Being Consciously Aware is Essential
I see and hear the term ‘dog psychology’ used everywhere – on dog trainers’ and behaviorists’ websites, on the professional group discussion boards I participate in. The word ‘psychology’ has become a trap, a catch-all, a regurgitation of misconceptions.
Thought Streaming on Auto Pilot
Most of us move through our typical day surrounded and consequently flooded by visual and audio stimulation while our thoughts flow by on auto-pilot. We have a habit of forgetting to connect back to ourselves to make deliberate, conscious choices about how we direct our thoughts and our communication.
For most of us our default state is an emotive-reactive state where we forget to be truly observant or present. We are in a state were logic is absent and omission is enabled – meaning we do not consciously see, feel, sense many of the details that surround us. This is also how most of us communicate.
When Auto Pilot Works Well
Auto-pilot is advantageous when it includes the habit of being aware, alert, observant – this is a healthy state of normal.
When auto-pilot is comprised of unconscious stream of thought and reactivity you become just what you don’t want your dog to be – inattentive, unfocused, flooded and reactive. An undesirable state of normal.
We Place Ourselves at a Disadvantage That Negatively Impacts Ourselves and Our Dogs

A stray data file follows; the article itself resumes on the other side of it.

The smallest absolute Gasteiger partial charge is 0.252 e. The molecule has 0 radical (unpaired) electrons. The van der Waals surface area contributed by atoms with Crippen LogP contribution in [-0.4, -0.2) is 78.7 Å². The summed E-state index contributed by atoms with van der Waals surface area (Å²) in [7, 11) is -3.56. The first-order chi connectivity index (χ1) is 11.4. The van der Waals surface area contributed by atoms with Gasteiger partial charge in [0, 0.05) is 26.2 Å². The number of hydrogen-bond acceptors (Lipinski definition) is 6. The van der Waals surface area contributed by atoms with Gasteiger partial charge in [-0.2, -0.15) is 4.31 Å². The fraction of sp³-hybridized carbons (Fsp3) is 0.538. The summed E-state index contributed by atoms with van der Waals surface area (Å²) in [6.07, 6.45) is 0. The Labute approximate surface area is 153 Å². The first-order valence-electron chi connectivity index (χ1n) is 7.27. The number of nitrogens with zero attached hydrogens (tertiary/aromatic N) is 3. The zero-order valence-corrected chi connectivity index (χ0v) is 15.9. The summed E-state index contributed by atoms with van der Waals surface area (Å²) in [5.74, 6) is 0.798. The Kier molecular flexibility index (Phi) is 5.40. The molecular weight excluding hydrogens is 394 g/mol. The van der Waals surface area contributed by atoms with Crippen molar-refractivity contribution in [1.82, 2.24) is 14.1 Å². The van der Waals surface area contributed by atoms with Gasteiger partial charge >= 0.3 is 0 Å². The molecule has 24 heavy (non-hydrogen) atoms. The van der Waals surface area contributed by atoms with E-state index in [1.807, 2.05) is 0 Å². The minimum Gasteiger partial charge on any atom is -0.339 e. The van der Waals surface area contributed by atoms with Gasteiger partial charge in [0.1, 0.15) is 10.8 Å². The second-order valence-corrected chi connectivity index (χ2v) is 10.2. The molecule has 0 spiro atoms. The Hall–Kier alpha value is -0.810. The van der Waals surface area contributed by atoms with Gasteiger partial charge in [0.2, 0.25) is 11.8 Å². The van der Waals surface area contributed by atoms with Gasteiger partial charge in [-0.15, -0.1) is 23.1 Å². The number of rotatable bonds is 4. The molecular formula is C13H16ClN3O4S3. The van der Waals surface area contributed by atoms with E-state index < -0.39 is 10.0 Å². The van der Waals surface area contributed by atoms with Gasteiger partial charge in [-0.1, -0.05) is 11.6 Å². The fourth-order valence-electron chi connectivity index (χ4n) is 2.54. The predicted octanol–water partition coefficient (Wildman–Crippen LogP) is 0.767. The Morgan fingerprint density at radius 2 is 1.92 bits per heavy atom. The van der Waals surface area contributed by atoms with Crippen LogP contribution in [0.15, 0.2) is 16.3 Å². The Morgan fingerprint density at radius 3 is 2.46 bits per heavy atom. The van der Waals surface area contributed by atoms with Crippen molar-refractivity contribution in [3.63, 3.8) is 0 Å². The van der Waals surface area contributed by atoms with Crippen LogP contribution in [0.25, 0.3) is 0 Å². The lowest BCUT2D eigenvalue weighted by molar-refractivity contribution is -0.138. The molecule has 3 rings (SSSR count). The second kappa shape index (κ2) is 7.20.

Dogs are, in general more connected with their senses. Dogs are much more adept and insightful communicators as they are more in-touch with their natural kit of communication tools. In addition, some dogs have heightened sensitivity – an attribute that is a real advantage when understood and properly utilized, and a dis-advantage when not recognized and not understood.
Expanding Out and Away From Our Man-Made Limitations
Our disconnected out-of-touch, and unobservant default state is further enabled by our cultural beliefs as humans – i.e. dogs cannot express emotions as humans do. Dogs have less value as beings than humans do, etc.
We Need to Acknowledge There is More
Dogs have a full range of emotions, they also have the muscular facial structure to express those emotions – dogs do smile. Dogs feel and express joy, surprise, sadness, grief, and everything in between. Dogs have empathy. Dogs react to stimuli much like we humans do – based on nature and nurture. Each individual (whether canine or human) has a unique combination of inherited traits, and acquired traits shaped by environmental influences. These help to determine how we react and adjust to various situations.
Dogs form habits and associations to situations much like humans do – changing habits and associations in dogs and humans requires a similar approach.
Training for Us – The Road to Positive Change
While a dog needs some support to change his/her habits the dog is already a good communicator. We need the training to better our communication skills, our awareness, our insight in order to support conscious observation. This is how we change our default state and by so doing gain the opportunity to provide true, logical and consistent leadership to ourselves and to others.